I remember the first time I began to really become interested in programming. I heavily participated in a community for a mod for a game called Uplink, by Introversion Software. That community inspired me to want to create software of my own, and to this day I continue to learn, create, and do what I can to give back.
Introversion has also developed one of my other all-time favorite games, Darwinia. I just recently re-played through the game on my PC and Xbox just to relive the moments I enjoyed back in 2005. After Darwinia came DEFCON, a thermonuclear war simulation game (think “Wargames”). Introversion’s latest game expands on Darwinia, introducing a multiplayer aspect. This game is appropriately named Multiwinia.
Introversion is also known for releasing the source code to its past games. I bought the Uplink source code way back when to learn and tinker around with, and just recently the company has released the source code to Darwinia/Multiwinia. If you’ve ever wanted to see how a real game is structured, looking at a real game’s source code is probably the optimal way of going about that.
Fast forward to Tuesday. A friend of mine (who just so happens to have partaken in the development of the Uplink mod I mentioned above), informed me about the latest Humble Indie Bundle. What’s a Humble Indie Bundle, you ask? To put it simply, it is a collection of multi-platform, DRM-free, independently developed video games. The most intriguing part? Pay as much or as little as you want.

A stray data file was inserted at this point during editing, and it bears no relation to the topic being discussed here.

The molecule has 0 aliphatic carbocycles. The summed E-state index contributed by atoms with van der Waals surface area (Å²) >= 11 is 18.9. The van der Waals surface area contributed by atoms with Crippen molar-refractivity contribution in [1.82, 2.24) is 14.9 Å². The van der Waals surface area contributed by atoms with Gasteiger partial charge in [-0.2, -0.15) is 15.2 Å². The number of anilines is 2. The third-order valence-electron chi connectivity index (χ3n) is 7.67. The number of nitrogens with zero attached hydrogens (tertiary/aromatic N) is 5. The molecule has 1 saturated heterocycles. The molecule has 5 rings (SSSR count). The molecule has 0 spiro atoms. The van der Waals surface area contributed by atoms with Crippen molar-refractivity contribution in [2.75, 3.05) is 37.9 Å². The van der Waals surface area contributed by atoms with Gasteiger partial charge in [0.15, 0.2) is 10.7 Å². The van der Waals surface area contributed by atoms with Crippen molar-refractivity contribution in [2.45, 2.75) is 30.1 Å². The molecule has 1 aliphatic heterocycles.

Purchasers of the bundle can decide how to split their contribution. The default split is 55% to the game developers, 15% to Humble Bundle, Inc. as a “Humble Tip,” and 30% to two charities: Child’s Play and EFF. Allocate your hard-earned cash to whomever you believe deserves it the most.
So, what’s included in the “Humble Introversion Bundle?” In addition to the four games developed by Introversion (Uplink, Darwinia, DEFCON, and Multiwinia), if you pay more than the average purchase price you will receive Crayon Physics Deluxe, Aquaria, and Dungeons of Dredmor. Also included with the bundle are two tech demos that Introversion developer Chris Delay wrote, a procedural generator, and a physics-aware voxel engine. That’s not all, of course. Perhaps what made me jump at this bundle was the fact that Introversion is including the source code to all four of its games. If you’ve ever wanted to take a peek at what makes a real video game tick, now’s your chance to hit the jackpot for an excellent value.
Another interesting bit to take note of is the average purchase price of the bundle spread across the different platforms. At the time of this writing, Linux is ironically claiming first place with an average purchase price of $8.37, Mac OS X in second at $5.68, and Windows bringing up the rear at $3.39. Should this be expected or does this come as a surprise? I’m not sure. Once you purchase the bundle, you will receive an email with a link to a private page where you will have access to download links for the games and source code, Steam keys for the games, and an option to increase your contribution — just in case you begin to feel guilty for paying so little for so much.
The overall average price at the present is $4.03 — incredible, considering this bundle is worth well over $100 if the items were purchased separately. There are just about six days left to order this bundle; I recommend you do so as soon as possible.